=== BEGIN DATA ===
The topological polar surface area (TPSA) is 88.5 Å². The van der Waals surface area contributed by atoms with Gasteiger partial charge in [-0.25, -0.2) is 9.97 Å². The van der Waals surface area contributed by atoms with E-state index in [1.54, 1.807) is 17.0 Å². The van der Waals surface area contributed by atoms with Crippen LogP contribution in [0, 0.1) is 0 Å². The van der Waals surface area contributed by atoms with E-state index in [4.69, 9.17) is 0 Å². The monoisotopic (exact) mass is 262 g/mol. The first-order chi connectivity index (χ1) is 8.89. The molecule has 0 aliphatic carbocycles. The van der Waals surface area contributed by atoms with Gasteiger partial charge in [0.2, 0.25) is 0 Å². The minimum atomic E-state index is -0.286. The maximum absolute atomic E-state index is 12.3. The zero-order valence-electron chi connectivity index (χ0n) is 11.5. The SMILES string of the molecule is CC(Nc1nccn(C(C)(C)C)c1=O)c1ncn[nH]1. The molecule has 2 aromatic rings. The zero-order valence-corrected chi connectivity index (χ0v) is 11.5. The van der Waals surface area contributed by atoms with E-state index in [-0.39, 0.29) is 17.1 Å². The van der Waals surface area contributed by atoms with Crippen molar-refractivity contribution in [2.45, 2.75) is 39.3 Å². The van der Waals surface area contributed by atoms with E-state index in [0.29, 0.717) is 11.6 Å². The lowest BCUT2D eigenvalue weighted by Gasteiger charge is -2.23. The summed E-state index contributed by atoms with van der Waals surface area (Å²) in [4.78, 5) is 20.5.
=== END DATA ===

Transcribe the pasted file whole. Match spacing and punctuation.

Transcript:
The topological polar surface area (TPSA) is 88.5 Å². The van der Waals surface area contributed by atoms with Gasteiger partial charge in [-0.25, -0.2) is 9.97 Å². The van der Waals surface area contributed by atoms with E-state index in [1.54, 1.807) is 17.0 Å². The van der Waals surface area contributed by atoms with Crippen LogP contribution in [0, 0.1) is 0 Å². The van der Waals surface area contributed by atoms with E-state index in [4.69, 9.17) is 0 Å². The monoisotopic (exact) mass is 262 g/mol. The first-order chi connectivity index (χ1) is 8.89. The molecule has 0 aliphatic carbocycles. The van der Waals surface area contributed by atoms with Gasteiger partial charge in [0.2, 0.25) is 0 Å². The minimum atomic E-state index is -0.286. The maximum absolute atomic E-state index is 12.3. The zero-order valence-electron chi connectivity index (χ0n) is 11.5. The SMILES string of the molecule is CC(Nc1nccn(C(C)(C)C)c1=O)c1ncn[nH]1. The molecule has 2 aromatic rings. The zero-order valence-corrected chi connectivity index (χ0v) is 11.5. The van der Waals surface area contributed by atoms with E-state index in [-0.39, 0.29) is 17.1 Å². The van der Waals surface area contributed by atoms with Crippen molar-refractivity contribution in [2.45, 2.75) is 39.3 Å². The van der Waals surface area contributed by atoms with E-state index in [0.29, 0.717) is 11.6 Å². The lowest BCUT2D eigenvalue weighted by Gasteiger charge is -2.23. The summed E-state index contributed by atoms with van der Waals surface area (Å²) in [4.78, 5) is 20.5.